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Shell’s last throw of the dice on the Corrib Gas Project.

Shell planning large tunnel off the coast of Mayo

25 April 2010 By Nicola Cooke

Shell will apply to An Bord Pleanála next month for permission to build a large tunnel under the seabed off the Mayo coast as part of the latest plan to get gas from the Corrib field.

The move, designed to avoid running the pipeline across land owned by local farmers, could delay the gas project by at least two more years and cost up to €100 million. Informed sources said it could be Shell’s ‘‘last throw of the dice’’ on the project.

The firm is proposing to build a five-kilometre-long pipeline with a diameter of 3.5 metres, five metres below the seabed at Scruwaddacon Bay. An option for an open trench pipeline through the bay, which is a special conservation area, will also be submitted to An Bord Pleanála. Shell has advertised for tenders for specialist contractors to bore the tunnel.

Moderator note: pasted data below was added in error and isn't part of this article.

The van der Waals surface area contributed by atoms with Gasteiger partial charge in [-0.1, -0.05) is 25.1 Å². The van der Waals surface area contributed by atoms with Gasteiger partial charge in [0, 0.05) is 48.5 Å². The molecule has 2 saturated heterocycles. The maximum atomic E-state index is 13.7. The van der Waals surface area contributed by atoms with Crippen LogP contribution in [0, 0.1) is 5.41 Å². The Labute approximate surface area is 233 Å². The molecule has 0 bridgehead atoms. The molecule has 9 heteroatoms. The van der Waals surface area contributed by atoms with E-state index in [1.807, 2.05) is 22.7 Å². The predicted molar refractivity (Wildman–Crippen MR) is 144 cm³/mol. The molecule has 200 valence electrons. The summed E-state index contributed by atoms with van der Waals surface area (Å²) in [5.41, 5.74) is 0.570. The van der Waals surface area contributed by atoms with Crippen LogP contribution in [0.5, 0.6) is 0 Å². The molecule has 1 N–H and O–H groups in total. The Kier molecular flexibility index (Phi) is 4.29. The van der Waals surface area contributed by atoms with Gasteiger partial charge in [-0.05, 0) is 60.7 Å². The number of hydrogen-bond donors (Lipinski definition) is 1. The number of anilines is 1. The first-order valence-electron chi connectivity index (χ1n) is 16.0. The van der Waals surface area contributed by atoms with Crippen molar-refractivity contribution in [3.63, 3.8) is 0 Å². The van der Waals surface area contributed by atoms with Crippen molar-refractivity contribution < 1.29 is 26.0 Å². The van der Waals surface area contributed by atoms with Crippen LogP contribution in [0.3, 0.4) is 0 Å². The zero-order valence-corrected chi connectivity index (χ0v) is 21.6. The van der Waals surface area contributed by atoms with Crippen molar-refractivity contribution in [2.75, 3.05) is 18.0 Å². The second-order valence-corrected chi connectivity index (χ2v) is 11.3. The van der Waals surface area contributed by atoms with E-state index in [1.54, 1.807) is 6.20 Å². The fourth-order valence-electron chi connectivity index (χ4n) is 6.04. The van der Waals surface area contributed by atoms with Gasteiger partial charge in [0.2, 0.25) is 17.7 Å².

However, the tunnel plan is likely to require another oral hearing, because it is a major change to the route of the Corrib pipeline.

The company is submitting the plan because it believes that a tunnel cutting through the bay is An Bord Pleanala’s preferred option.

In a letter to Shell, the board gave the firm directions to ‘‘modify the pipeline route, so the route at this location . . . would be within Sruwaddacon Bay’’.

It said the development should include a revised environment impact statement. When Shell submits the new applications, a period of public consultation is likely to take place again. This could cause significant delays to the project.

Construction of the tunnel would take at least one year, according to sources, meaning that it would be 2012 before gas could come on stream.

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